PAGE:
10. Lead management should be tracked from the source.Portals such as PodiumPerq, Chat, and the good-ole telephone are now being described as “the new front door.” This is where the journey or first connection between customers and retailers occurs. This first contact is where retailers should register their “up.” Prior to the crisis, and even now, “traffic” meant shoppers entering through a physical doorway. Retailers are pretty good at measuring physical door (last door) swings, The “first door” most actually enter through (website engagement, chat, telephone) has been haphazardly monitored by most. The revelation here about the “new front door” is that the source and management of all doors, virtual and physical, has become a critical element for businesses going forward. Furnishings retailers must, therefore, develop systems processes for shoppers who enter through any door by using “Customer Journey Management.” This is the term I use for walking the customer through the various stages of a purchasing system. For retail home furnishings, this encompasses more than CRM (customer relationship management) due to the unique characteristics of buying and delivering home furnishings.

Next Issue

The next article in this series will explore the connections between “Customer Journey Management,” “Appointment Selling” and “The New Front Door” to look at how you can take advantage of a paradigm shift that has occurred in retail. Until then, remember that an omnichannel retailer, a truly essential retailer, is never closed. Don’t go dark, ever.

The below article is based on a study I did a couple of years ago. It is mostly valid today.

By David McMahon

Improvement starts with awareness and desire.  The awareness of how you are performing against standards allows you to understand your strengths and weaknesses.  It is through the measurement against these standards, or metrics, that you can find your gaps.  Knowing your gaps and then having the desire to create a strategy and act upon an improvement plan is what separates average and top business managers.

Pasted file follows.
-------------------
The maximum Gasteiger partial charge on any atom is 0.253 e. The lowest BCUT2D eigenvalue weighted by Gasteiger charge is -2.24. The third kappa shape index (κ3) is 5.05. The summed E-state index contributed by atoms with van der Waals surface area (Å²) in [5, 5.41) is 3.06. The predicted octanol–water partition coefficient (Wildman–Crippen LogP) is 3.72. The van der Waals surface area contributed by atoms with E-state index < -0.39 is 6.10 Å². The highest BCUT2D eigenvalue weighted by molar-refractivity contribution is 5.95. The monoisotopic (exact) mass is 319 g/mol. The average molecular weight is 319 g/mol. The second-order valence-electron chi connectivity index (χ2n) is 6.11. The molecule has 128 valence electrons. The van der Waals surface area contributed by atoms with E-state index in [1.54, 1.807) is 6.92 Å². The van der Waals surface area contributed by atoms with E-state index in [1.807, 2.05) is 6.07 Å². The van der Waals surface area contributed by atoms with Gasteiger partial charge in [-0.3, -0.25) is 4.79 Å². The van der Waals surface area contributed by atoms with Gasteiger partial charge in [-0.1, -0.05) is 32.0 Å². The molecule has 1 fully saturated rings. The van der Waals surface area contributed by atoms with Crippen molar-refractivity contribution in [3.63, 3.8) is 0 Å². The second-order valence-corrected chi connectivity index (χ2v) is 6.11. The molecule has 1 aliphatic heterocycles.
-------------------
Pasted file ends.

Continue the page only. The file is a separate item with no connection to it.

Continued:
For the good of the industry and to assist home furnishing retailers in improving their individual operations, we are publishing the financial portion of our performance observations during 2017.   

During the course of 2017, I reviewed a wide-range of operations through our consulting and performance groups activities.  In doing so, I established a set of metrics that I consider to be an excellent source for use in benchmarking against average and high-performers. 

Below I am releasing the Profit and Loss (P&L) percentages observed.  Following this I’ll give my interpretation.   These numbers are broken down by what is the commonly accepted P&L format amongst industry retailers.  The observations are expressed in 3 columns.  The first 2 columns produce P&L’s averages.  The 3rd column is used to show the top percentages in select metrics.  These are the 3 column groupings:

  1. Average performers
  2. Average of Double Digit Profit Club (Net-income before tax) performers
  3. Average of Top-tier performer for each metric (Top 10%er suggestion)

The observations are expressed in terms of percentages of total retail sales volume.  This allows for operations of different sizes to compare themselves using a “common-size” format.  For the purposes of compatibility as well, we excluded electronics and appliances merchandise from the metrics.

Financial Metric Observations:

Financial Metric Interpretation:

Here are my comments on the above numbers:

  1. Sales
    1. Separating the percent of warranty and protection sales with respect to merchandise sales is now the accepted way of producing an industry P&L.  This is due to the massive importance of increasing the proportion of warranty sales.  They are typically the highest gross margin product that a retailer sells.
    1. The range of average and double-digit operations in % of warranty sales to total sales 3.73 % and 3.43 %. 
    1. Top-tier operations in warranty sales almost double these averages.  Their customers spend 6% of their dollars on warranty and product protection.
  2. Cost of Sales
    1. This is a prime area where the double-digit profit club outpaces average performers.